The Ambassadors Jurisdiction over the personnel of the Embassy
307
Liability of an Ambassador to the payment of Local Dues
308
Liberty of Religious Worship
309
Inviolability of an Ambassador passing through the Territory of a Third Power
311
Consuls not Diplomatic Agents
316
CHAPTER XII
320
Natural Right
322
Religious Obligation of every League
323
Equal and Unequal Leagues
324
Unequal Leagues not contrary to Equity
325
Personal and Real Leagues
326
Tests of Continuing Leagues
327
The Holy Alliance of 1815
329
History of the Holy Alliance
331
The Family Compact of the House of Bourbon
334
Treaties of Navigation and Commerce
336
Treaties of Jurisdiction
339
Treaties of ExtraTradition
343
Civil Law of the Romans as to Fugitives from Justice
344
a frequent subject of Treatyengagement
346
ExtraTradition of Political Offenders exceptional
348
porary
349
Treaties of Boundary
354
Judicial Decisions as to the Permanent Object of Certain Treaties
356
Treaties which create a Servitude of Public Law
359
Treaties of Equal and Unequal Alliance
361
Treaties of Protection
363
Treaties of Subsidy
365
Treaties of Guaranty
367
Treaties of Neutrality
373
Signature and Ratification of Treaties
374

Andra upplagor - Visa alla

Vanliga ord och fraser

Populära avsnitt

Sida 345 - It is agreed that the United States and Her Britannic Majesty shall, upon mutual requisitions by them, or their ministers, officers or authorities, respectively made, deliver up to justice all persons who, being charged with the crime of murder, or assault with intent to commit murder, or piracy, or arson, or robbery, or forgery, or the utterance of forged paper, committed within the jurisdiction of either, shall seek an asylum, or shall be found within the territories of the other...
Sida 194 - The navigation of the river Mississippi, from its source to the ocean, shall forever remain free and open to the subjects of Great Britain and the citizens of the United States.
Sida 325 - Déclarent solennellement que le présent acte n'a pour objet que de manifester ā la face de l'univers leur détermination inébranlable de ne prendre pour rčgle de leur conduite, soit dans l'administration de leurs États respectifs, soit dans leurs relations politiques avec tout autre gouvernement, que les préceptes de cette religion sainte , préceptes de justice...
Sida 179 - While the different nations of Europe respected the right of the natives, as occupants, they asserted the ultimate dominion to be in themselves; and claimed and exercised, as a consequence of this ultimate dominion, a power to grant the soil, while yet in possession of the natives. These grants have been understood by all, to convey a title to the grantees, subject only to the Indian right of occupancy.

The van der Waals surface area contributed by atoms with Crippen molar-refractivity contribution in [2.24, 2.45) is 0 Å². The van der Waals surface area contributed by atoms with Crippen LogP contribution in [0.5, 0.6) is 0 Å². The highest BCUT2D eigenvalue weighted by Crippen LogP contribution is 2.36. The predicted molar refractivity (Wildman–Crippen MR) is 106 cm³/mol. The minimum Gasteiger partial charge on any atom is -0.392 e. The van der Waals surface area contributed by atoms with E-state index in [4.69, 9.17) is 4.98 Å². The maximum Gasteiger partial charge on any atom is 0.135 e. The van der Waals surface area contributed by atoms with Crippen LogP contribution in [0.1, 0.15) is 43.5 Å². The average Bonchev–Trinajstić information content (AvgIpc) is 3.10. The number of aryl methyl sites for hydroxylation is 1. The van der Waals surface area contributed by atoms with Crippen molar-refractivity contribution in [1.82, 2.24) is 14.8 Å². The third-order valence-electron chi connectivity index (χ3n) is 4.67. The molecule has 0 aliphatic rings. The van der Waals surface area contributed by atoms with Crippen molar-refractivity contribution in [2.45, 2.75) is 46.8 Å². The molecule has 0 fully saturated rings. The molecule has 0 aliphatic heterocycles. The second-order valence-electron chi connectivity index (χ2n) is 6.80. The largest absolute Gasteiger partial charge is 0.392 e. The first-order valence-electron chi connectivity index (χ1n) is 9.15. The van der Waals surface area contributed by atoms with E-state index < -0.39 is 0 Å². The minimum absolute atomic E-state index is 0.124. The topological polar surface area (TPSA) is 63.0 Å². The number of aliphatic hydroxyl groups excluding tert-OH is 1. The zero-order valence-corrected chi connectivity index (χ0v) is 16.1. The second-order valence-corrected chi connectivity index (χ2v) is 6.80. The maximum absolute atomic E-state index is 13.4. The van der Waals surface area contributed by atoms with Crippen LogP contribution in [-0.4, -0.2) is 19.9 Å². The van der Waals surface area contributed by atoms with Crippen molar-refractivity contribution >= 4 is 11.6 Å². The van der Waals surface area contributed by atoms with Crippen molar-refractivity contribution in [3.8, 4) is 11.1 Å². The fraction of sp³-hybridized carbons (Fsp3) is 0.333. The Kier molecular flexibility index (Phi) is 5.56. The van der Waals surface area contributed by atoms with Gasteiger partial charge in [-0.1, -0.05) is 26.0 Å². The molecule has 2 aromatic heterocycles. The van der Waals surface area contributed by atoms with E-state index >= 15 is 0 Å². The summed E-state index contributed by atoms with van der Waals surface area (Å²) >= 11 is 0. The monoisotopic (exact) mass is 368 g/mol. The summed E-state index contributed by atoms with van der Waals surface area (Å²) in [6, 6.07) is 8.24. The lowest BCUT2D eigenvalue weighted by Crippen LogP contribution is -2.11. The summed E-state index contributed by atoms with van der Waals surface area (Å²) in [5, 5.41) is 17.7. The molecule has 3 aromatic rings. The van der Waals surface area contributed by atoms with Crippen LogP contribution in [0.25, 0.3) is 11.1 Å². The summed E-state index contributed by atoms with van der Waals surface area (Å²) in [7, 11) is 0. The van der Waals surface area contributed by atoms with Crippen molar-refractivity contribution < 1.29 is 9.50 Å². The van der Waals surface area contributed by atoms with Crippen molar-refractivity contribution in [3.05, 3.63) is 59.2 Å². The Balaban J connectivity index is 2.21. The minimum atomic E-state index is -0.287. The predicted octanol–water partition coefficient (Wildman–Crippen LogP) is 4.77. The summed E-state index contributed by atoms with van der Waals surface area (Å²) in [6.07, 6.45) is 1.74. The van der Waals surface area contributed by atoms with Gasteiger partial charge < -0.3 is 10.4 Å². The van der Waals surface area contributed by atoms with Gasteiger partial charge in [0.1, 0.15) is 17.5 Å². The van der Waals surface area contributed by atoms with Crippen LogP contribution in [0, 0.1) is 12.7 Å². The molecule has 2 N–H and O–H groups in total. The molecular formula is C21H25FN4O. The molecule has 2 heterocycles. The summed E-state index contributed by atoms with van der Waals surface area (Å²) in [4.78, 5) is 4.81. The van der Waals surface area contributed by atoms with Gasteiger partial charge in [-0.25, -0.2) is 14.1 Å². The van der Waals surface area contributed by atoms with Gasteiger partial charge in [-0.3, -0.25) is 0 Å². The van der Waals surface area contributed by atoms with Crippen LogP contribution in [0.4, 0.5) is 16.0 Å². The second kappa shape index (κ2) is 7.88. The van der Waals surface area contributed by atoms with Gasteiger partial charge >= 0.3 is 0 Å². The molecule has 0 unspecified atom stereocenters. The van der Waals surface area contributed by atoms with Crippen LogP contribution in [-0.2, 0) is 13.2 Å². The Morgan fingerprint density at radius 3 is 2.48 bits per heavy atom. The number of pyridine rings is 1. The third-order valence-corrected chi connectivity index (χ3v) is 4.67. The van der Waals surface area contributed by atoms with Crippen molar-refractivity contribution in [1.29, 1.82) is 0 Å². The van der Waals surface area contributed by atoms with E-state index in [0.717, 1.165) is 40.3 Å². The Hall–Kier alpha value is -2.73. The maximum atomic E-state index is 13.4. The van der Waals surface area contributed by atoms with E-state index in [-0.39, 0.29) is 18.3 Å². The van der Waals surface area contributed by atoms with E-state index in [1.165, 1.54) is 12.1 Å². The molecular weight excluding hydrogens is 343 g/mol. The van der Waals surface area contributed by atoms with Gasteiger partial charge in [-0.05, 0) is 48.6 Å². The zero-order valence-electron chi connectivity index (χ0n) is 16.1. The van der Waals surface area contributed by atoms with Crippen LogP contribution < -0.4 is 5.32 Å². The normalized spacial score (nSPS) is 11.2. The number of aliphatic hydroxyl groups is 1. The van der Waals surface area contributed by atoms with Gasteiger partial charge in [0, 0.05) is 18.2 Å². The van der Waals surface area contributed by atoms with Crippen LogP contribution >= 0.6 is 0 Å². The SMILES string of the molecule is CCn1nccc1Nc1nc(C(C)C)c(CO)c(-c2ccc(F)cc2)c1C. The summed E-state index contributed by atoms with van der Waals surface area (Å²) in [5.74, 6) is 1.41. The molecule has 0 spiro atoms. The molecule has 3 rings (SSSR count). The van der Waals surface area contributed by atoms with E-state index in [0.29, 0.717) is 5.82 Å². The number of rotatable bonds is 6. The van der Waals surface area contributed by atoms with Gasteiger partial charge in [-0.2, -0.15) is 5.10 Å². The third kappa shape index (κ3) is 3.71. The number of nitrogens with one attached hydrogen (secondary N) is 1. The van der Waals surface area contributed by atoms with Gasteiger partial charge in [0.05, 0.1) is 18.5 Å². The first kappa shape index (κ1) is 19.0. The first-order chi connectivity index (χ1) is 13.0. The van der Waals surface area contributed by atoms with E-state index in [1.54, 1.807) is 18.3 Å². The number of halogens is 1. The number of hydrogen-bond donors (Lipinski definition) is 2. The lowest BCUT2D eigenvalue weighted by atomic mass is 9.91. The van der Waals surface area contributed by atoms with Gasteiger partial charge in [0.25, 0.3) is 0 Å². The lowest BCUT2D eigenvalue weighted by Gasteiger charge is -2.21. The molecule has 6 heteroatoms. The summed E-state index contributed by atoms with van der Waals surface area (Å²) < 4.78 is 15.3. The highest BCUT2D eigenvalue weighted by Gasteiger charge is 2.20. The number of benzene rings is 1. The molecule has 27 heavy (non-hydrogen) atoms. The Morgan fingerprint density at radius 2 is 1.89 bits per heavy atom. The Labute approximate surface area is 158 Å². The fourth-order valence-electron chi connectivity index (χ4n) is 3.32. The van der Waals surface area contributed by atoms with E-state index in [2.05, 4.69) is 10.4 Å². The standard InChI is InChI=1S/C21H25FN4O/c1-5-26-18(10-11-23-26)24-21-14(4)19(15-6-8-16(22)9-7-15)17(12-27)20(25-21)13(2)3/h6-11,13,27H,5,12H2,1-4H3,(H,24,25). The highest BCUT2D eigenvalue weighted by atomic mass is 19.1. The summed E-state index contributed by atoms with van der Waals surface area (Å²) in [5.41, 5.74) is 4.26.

Sida 352 - But we are not inclined to admit the doctrine urged at the bar, that treaties become extinguished, ipso facto, by war between the two governments, unless they should be revived by an express or implied renewal on the return of peace. Whatever may be the latitude of doctrine laid down by elementary writers on the law of nations, dealing in general terms in relation to this subject, we are satisfied, that the doctrine contended for is not universally true.
Sida 177 - On the discovery of this immense continent, the great nations of Europe were eager to appropriate to themselves so much of it as they could respectively acquire. Its vast extent offered an ample field to the ambition and enterprise of all ; and the character and religion of its inhabitants afforded an apology for considering them as a people over whom the superior genius of Europe might claim an ascendancy.
Sida 181 - Although we do not mean to engage in the defence of those principles which Europeans have applied to Indian title, they may, we think, find some excuse, if not justification, in the character and habits of the people whose rights have been wrested from them.
Sida 174 - Consider what the consequence would be if " lands of this description were not considered as appendant " to the main land, and as comprised within the bounds of " territory. If they do not belong to the United States of " America, any other Power might occupy them ; they might " be embanked and fortified. What a thorn would this be in
Sida 325 - États respectifs, soit dans leurs relations politiques avec tout autre gouvernement, que les préceptes de cette religion sainte, préceptes de justice, de charité et de paix, qui, loin d'ętre uniquement applicables ā la vie privée, doivent, au contraire influer directement sur les résolutions des princes et guider toutes leurs démarches comme étant le seul moyen de consolider les institutions humaines, et de remédier ā leurs imperfections.
Sida 345 - ... of criminality may be heard and considered ; and if, on such hearing, the evidence be deemed sufficient to sustain the charge, it shall be the duty of the examining Judge or Magistrate to certify the same to the proper executive authority, that a warrant may issue for the surrender of such fugitive. The expense of such apprehension and delivery shall be borne and defrayed by the Party who makes the requisition and receives the fugitive.

Bibliografisk information